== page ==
The Dissertation Workshop
Contents  

Context
Dealing with Discouragement and Writer's Block
Getting Organized
Getting the Support
You Need
Advice
Workshops and Consultations

 

Begin by Choosing a Topic or by Choosing an Advisor

Your dissertation topic may gradually creep up on you. A professor may say in a seminar, "That would make a good dissertation topic." And there are the fellow students who have started work on their dissertations, and you begin to wonder what you will write about and whom you will choose to work with. You may pick a topic which is dear to your heart. It may be a topic about which you have written a paper and you know you want to learn more, or it may be an idea that you have been mulling over for a long time and feel this is finally the opportunity to explore it.

Don't underestimate that there are strong feelings about the topic that you pick in this way. You may feel quite protective of it, vulnerable if you discover that someone else has already written on it, or sensitive if an advisor casually suggests that you modify it. Take time to explore your feelings and connection to the topic. The good thing about picking a topic with personal meaning to you is that it is likely to sustain your interest and you may well be open to building a career on this initial research.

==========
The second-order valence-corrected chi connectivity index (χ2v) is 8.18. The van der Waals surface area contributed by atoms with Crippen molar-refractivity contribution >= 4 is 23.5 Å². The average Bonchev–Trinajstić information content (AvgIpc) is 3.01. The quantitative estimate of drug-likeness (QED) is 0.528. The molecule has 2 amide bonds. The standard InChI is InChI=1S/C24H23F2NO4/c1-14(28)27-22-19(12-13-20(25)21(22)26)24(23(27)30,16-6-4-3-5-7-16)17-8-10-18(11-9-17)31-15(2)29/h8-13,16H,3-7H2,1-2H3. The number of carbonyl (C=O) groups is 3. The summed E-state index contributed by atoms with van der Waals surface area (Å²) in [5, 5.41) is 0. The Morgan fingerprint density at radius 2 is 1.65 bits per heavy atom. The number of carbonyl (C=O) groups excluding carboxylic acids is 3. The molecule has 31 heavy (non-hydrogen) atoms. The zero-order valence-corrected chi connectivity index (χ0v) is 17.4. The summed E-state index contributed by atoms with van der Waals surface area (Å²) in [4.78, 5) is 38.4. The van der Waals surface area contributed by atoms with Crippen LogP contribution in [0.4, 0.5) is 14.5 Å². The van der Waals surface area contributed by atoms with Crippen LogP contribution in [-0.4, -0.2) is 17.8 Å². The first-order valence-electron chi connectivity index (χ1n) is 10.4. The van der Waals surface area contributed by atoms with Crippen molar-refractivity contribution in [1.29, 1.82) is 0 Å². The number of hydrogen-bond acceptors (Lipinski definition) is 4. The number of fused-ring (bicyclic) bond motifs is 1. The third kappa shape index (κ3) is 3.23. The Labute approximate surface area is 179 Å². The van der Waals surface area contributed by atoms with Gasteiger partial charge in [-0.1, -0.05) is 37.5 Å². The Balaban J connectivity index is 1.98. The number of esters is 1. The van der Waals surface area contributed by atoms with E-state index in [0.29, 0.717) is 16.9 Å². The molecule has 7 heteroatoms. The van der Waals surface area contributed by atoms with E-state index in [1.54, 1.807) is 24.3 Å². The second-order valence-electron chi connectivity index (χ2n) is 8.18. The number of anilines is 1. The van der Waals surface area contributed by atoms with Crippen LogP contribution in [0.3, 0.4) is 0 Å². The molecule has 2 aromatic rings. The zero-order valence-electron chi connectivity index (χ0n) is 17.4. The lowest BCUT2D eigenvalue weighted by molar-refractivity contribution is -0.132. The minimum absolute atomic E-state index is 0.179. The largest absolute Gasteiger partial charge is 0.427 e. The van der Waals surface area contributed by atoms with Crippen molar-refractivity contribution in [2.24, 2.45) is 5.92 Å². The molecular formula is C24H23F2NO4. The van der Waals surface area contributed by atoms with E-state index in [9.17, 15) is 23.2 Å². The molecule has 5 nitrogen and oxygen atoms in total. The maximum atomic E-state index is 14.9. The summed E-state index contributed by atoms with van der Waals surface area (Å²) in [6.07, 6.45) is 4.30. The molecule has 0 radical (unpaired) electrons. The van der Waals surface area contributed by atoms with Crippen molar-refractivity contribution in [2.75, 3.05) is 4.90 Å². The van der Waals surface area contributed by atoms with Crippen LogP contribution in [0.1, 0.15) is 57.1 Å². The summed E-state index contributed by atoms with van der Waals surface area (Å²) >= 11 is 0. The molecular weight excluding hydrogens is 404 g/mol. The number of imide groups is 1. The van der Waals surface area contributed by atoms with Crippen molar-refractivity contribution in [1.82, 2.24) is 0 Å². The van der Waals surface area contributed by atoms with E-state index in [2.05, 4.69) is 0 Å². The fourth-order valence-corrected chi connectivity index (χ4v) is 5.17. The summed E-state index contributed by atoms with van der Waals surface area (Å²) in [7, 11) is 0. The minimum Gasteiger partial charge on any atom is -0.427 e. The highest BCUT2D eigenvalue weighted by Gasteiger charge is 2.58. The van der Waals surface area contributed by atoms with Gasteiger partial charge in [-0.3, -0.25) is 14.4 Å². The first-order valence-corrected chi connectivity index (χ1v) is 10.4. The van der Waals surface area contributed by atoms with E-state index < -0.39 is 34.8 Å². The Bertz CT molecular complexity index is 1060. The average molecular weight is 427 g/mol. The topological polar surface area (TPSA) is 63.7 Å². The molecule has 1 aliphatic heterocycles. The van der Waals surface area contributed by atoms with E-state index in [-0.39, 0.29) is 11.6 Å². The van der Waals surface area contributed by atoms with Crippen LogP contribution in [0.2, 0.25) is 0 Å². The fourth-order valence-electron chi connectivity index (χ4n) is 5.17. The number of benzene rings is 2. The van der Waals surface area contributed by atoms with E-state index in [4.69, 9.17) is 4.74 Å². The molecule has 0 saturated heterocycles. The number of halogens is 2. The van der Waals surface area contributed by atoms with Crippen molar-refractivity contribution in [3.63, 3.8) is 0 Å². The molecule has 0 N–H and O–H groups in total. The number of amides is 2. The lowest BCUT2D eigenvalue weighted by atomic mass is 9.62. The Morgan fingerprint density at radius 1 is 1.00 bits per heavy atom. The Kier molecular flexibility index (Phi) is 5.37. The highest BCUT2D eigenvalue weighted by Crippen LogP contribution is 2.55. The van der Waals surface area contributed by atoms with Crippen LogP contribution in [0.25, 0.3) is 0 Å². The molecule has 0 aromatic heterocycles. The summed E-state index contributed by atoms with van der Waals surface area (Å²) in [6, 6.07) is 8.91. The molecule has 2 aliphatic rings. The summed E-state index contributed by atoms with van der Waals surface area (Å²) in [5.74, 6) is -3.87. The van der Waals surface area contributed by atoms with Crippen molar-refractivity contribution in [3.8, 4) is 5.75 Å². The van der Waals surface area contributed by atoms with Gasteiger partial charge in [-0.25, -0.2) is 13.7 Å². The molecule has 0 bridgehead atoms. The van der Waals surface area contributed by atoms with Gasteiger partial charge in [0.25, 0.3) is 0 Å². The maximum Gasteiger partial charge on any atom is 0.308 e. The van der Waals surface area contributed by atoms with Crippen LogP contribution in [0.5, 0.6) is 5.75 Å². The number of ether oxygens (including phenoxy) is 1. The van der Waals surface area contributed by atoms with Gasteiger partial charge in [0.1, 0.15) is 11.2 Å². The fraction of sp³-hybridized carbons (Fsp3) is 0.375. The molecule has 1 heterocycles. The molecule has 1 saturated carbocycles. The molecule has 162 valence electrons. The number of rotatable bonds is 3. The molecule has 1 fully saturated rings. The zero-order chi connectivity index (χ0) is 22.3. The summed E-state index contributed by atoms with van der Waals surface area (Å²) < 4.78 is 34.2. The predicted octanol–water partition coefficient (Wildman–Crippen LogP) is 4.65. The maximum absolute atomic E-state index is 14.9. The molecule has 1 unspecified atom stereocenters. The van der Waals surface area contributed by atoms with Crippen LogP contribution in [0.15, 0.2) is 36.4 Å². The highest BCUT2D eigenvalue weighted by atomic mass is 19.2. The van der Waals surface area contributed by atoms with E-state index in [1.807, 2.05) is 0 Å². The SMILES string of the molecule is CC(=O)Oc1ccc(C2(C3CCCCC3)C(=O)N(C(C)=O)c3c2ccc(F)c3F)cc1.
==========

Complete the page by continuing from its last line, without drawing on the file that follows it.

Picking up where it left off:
The other way to begin work on the dissertation is to select as advisor a professor who has a good reputation for helping students complete their dissertations. Henry Rosovsky, former dean at Harvard, advises in The University: An Owner's Manual, "Choose a thesis adviser with great care. It is one of the most important decisions that you will make as a student..[M]ake a very careful choice and do not be tempted by glitz. Find out who has the most students and why. Find out what fellow students and former students have to say. Ask questions. Ask more questions." (p. 151, 153) This advice could not be sounder. Rosovsky himself describes his advisor as a paragon: "All my letters were answered by return mail.. He made me feel that my work was important and that he enjoyed learning from me! During a difficult period he put me up at his house for a week while we discussed my results for many hours every day." Then Rosovsky asks, "Do they still make them this way today?"

In the years that I have helped students over dissertation obstacles, I have in fact run into only one student who had an advisor who extended himself to that degree. He is the rare exception. Look for the professor who has the reputation for helping students finish. I would add that if you hear many bad things about the track record of an advisor, but you still want to work with him or her, you must ask yourself why you would presume to be so special as to be treated differently by that professor.

After picking the advisor, look for an area of his research or expertise that interests you. Often you can design a topic that promises to hold both his interest and yours.

Sorting Out Sources of Discouragement

 

 

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The Dissertation Workshop
Fred Stern, Ph.D. and Lois Feldman, Ph.D
Phone: 212-874-4530
E-mail:fredstern@gmail.com

 


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